You live on the land: black-tailed deer who are not afraid of you, tide pools filled with sun stars and blood stars and the deep breathing of anemones.
You have come to the edge of the world. The sun is lower. It is a dazzle in your eyes all day long.
Of what consequence is death when the air is like glittering glass?
If you are a writer, you are often alone. You retreat from family and friends seeking the quiet you need to write.
But one day you step on an airliner. One day you step on a bush plane. One day you wade through the water and heave yourself into a skiff. One day you taste salt spray all the way to Harvester, an island like a boulder tossed across the sea.
You journey to the edge of the world, and you discover you are not alone. The world is as full with stories and with storytellers as it is full with the glory of God.
The stories you find on Harvester Island are intimate with death.
There is the story of the old man and the young boy. They vanished on the water, leaving behind only a dog in a skiff and so many broken hearts.
There is the story of the unhappy wife standing on the edge of the island rock with a small suitcase in her fist. She has arrived at the end of her road. She is alive, but she has already died.
There are so many ways to die, but in Alaska, you learn what is true in every place on earth: there is only one way to live.
The only way to live is to die.
The only way to live is to arrive at the end of yourself and then to keep going (you can do this via bush plane, you can do this via motherhood or marriage or any great attempt at love).
Love is what remains, at the end of yourself, at the end of every beautiful story, at the end of every terrible one, too.
Love is our home. It is the place where death is only a fading legend. A tale we will tell again and again until, like glass smoothed and polished by the waves, it loses every sharp edge.
One day, we will let that old story go; we will drop it there, on the black gravel of the beach. For we have traveled 10,000 years, and we are ready for new stories.
Written in the airport in Anchorage, Alaska. With love for all the writers who traveled to that boulder in the sea. I am glad to have met you, there on that line between rock and water, life and death, stranger and friend.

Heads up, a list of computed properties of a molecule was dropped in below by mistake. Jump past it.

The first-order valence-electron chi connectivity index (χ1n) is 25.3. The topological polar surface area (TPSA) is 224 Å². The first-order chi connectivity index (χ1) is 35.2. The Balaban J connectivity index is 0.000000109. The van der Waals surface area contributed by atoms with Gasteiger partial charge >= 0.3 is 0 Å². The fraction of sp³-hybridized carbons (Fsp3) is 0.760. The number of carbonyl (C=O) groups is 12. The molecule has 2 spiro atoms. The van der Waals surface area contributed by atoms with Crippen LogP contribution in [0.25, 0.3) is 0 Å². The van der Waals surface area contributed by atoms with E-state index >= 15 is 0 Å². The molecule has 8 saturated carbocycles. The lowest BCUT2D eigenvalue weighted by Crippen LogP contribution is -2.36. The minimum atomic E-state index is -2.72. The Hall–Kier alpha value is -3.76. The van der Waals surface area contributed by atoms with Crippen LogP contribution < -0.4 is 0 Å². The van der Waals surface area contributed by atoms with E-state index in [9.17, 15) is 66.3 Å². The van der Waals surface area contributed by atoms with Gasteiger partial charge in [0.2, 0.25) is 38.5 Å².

It’s Saturday morning. High time for another installment in my occasional book recommendation series. But there is one very important book I haven’t yet told you much about.
Since that first announcement, you have been so supportive. So excited for me. So eager to read this book I have told you almost nothing about. I am grateful.
I want to tell you more.
Let’s begin with the details, as if this were one of those announcements I once mailed after the birth of my four babies. Those easy statistics that tell you so much and so little.
Title: Roots and Sky: A Journey Home in Four Seasons
Release date: February 2, 2016
Available for pre-order here:
Amazon Barnes & Noble ChristianBook.com
Pre-ordering is convenient for you but critical for the success of new books. Pre-orders tell the booksellers there is interest, and they will stock more copies before the release date. More copies on shelves and in-warehouse translates to more sales in those critical early days.
Thank you for every one of your pre-orders!
What is Roots and Sky about?
This book is about our first year in an old farmhouse called Maplehurst. It begins when we came home to a house, but it describes a journey home.
This is a journey through autumn, winter, spring, and summer toward the home first made for us. The home that is in the process of being remade for us.
This dear, beautiful earth.
This dirt. These trees. Those flowers. And faces. And loves. And stars.
Jesus echoed the Psalms when he said that the meek shall inherit the earth. Roots and Sky is about seeking and receiving that inheritance.
It is for anyone who longs for home but worries we can never come home on this side of heaven.
Roots and Sky is about all the ways heaven comes to us.
In this place.